Another study also emphasized the importance of physician-related aspects for the appropriate utilization of imaging modalities [13]. This study was a questionnaire survey to investigate the appropriateness of diagnostic imaging requests, including CT, magnetic resonance imaging, and X-rays, focusing on full-time radiologists at 165 hospitals with an average of approximately 700 beds in Japan. According to the study, the most frequently inappropriate request for an imaging modality was CT (52–61%). Many of the radiologists also indicated that the imaging examinations were inappropriate in the following cases: craniocaudal expansion of the examination range and whole-body imaging with unclear indication. Their study differs from ours in survey methods and topics, but their findings suggest that the aspect of physicians requesting CT examinations is essential for the appropriate utilization of imaging examinations. The results of their study combined with ours suggest that the physician’s decision before the CT examination affects the usefulness and appropriateness of the CT scan.

Our study has some limitations. First, the study was limited to a single center with a small sample size. The eligible patients were also limited to inpatients without surgical interventions. Hence, our result cannot be generalized to other patients with fever, such as after surgery and in emergency settings. Second, we did not know the exact purpose of the CT use due to the retrospective nature of this cohort study. For example, physicians might request a CT scan not only to diagnose or rule out a specific disease but also to perform this scan due to litigation risks. To evaluate the usefulness, we should consider these purposes separately, but we were not able to do so in this study. This may have affected the proportion of detecting a suspicious CT finding regarding the cause of a fever. Third, some of the “suspicious findings” may constitute asymptomatic incidental findings. To sufficiently evaluate this factor, a control group without fever would be required. We should design a prospective study with more detailed physician-related aspects and increased sample size to resolve these limitations.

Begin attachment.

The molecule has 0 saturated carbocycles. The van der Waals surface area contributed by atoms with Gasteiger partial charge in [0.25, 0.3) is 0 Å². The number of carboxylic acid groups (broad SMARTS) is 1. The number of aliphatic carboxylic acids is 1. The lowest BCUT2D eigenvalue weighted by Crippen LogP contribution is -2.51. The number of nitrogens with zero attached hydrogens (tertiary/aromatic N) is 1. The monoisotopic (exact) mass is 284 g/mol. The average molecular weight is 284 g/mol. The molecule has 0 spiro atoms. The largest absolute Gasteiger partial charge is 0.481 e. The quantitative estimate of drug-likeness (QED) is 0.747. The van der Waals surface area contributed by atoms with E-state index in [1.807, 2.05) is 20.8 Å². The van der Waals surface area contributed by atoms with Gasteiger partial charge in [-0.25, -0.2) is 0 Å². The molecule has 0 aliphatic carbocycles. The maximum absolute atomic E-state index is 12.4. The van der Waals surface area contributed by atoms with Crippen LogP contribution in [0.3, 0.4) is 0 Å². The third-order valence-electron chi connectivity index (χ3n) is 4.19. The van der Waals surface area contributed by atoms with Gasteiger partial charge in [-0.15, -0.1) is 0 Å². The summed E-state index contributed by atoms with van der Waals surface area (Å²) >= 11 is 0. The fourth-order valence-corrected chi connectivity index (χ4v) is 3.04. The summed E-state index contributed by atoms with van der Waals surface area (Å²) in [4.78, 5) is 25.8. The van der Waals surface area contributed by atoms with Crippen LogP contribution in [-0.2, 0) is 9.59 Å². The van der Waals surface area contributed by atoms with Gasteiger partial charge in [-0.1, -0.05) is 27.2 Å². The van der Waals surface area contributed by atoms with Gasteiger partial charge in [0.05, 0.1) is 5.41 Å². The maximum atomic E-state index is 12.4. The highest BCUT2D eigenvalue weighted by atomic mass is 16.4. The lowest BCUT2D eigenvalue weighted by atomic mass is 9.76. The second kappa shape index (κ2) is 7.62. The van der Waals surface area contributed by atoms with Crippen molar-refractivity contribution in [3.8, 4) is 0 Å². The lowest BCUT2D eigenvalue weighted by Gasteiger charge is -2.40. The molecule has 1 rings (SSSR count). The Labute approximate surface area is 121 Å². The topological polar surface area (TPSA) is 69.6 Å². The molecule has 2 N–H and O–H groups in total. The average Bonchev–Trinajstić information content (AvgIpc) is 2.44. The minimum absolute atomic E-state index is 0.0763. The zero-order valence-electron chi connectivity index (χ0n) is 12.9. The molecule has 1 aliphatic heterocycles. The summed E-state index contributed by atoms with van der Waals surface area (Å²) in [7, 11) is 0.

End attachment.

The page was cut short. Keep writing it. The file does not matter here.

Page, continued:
In conclusion, this study suggests that, in the case of hospitalized patients with fever excluding post-surgical procedures, the attending physician’s estimated diagnosis before the CT scan was associated with the assessment of the CT findings. Estimating the cause of fever before the CT examination, regardless of whether the estimation is consistent with the final diagnosis or not, is expected to increase the usefulness of the CT and lead to more appropriate CT utilization, that is, reducing radiation exposure and the number of unnecessary examinations.